Multiple myeloma is the second most common hematologic malignancy in the US with an estimated prevalence of 6.5 cases per 100,000 adults. Despite marked advancements in the treatment of the disease within the last decade, there are few known prevention strategies available to minimize the risk of unfavorable outcomes. The overarching objectives of the proposed study are 1.) to characterize the relationship of obesity with treatment response and clinical outcome among previously untreated patients with multiple myeloma (MM), and 2.) to examine underlying mechanisms of this relationship. Our central hypothesis is that obesity ? a condition characterized by excess adipose tissue ? will be associated with worse treatment response, increased treatment-related toxicities, and inferior progression-free survival. We also hypothesize that obese patients will present at diagnosis with molecularly distinct tumors compared to non-obese patients, as defined by differences in gene expression patterns. We will leverage data from a clinical trial of 700 MM patients under 65 years of age who were uniformly treated and closely monitored for disease progression. This trial is exceptionally well-positioned to test our study hypotheses because it collected positron emission tomography- computed tomography (PET CT) scans on all patients at baseline which provides a refined measure of obesity based on the distribution of lean body mass and fat mass. Another unique feature of the trial is that the cancer transcriptomes of all patients have already been sequenced ? allowing for a novel molecular comparison of the tumors of MM patients by obesity stats. In addition to testing our main study hypotheses, we will also evaluate whether a PET CT measure of obesity is clinically significantly better than the widely used calculation of body mass index (BMI), in terms of its ability to predict clinical outcomes among MM patients. This is a particularly relevant question in the setting of MM, because PET CT scans are increasingly used in the diagnosis and prognostication of MM patients. Thus, if warranted, the use of PET CT imaging to characterize obesity in MM patients could be implemented in the clinical setting to inform decision-making. The proposed program of research will aid in the identification of high-risk, molecularly distinct subgroups of MM patients that may respond poorly to conventional therapies due to obesity-related factors that are accurately measurable and potentially modifiable. This work is expected to inform the development of new precision treatment strategies for MM patients.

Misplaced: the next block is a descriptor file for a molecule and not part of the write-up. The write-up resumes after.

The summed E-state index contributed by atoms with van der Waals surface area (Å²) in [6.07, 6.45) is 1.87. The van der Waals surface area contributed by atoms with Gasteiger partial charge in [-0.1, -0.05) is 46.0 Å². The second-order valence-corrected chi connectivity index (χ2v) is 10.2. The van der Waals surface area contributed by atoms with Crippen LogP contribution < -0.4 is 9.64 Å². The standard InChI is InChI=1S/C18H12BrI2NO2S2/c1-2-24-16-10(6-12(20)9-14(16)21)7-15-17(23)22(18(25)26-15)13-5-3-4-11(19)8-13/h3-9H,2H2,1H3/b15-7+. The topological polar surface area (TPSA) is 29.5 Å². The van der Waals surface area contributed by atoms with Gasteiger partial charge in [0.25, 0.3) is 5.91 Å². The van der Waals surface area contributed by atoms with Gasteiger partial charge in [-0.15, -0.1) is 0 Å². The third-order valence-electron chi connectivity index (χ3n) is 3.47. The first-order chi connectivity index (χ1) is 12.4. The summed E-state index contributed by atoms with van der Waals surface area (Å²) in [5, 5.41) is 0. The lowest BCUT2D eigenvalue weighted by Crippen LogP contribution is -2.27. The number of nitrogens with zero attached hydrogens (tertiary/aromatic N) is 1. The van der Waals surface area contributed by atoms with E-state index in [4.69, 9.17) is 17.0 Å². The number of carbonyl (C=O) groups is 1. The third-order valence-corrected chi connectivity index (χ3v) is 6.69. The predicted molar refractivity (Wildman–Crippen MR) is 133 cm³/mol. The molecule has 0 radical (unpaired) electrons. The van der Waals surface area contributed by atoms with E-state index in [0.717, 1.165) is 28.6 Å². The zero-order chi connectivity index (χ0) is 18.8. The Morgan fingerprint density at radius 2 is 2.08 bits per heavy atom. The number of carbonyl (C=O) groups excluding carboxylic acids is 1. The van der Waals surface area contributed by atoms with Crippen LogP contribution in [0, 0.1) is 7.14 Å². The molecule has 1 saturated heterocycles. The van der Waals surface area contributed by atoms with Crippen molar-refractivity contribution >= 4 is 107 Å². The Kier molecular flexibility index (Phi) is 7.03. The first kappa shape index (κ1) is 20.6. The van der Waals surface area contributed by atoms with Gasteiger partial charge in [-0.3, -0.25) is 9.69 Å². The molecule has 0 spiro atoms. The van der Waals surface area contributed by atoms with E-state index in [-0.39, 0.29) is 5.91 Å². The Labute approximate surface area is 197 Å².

Multiple myeloma (MM) is an incurable and hematologic malignancy that affects an increasing number of individuals each year. The proposed clinical and molecular epidemiology study will investigate the influence of obesity on MM prognosis. This research has the potential to improve MM outcome stratification, and to inform the development of new strategies aimed at minimizing the risk of unfavorable prognosis among MM patients.
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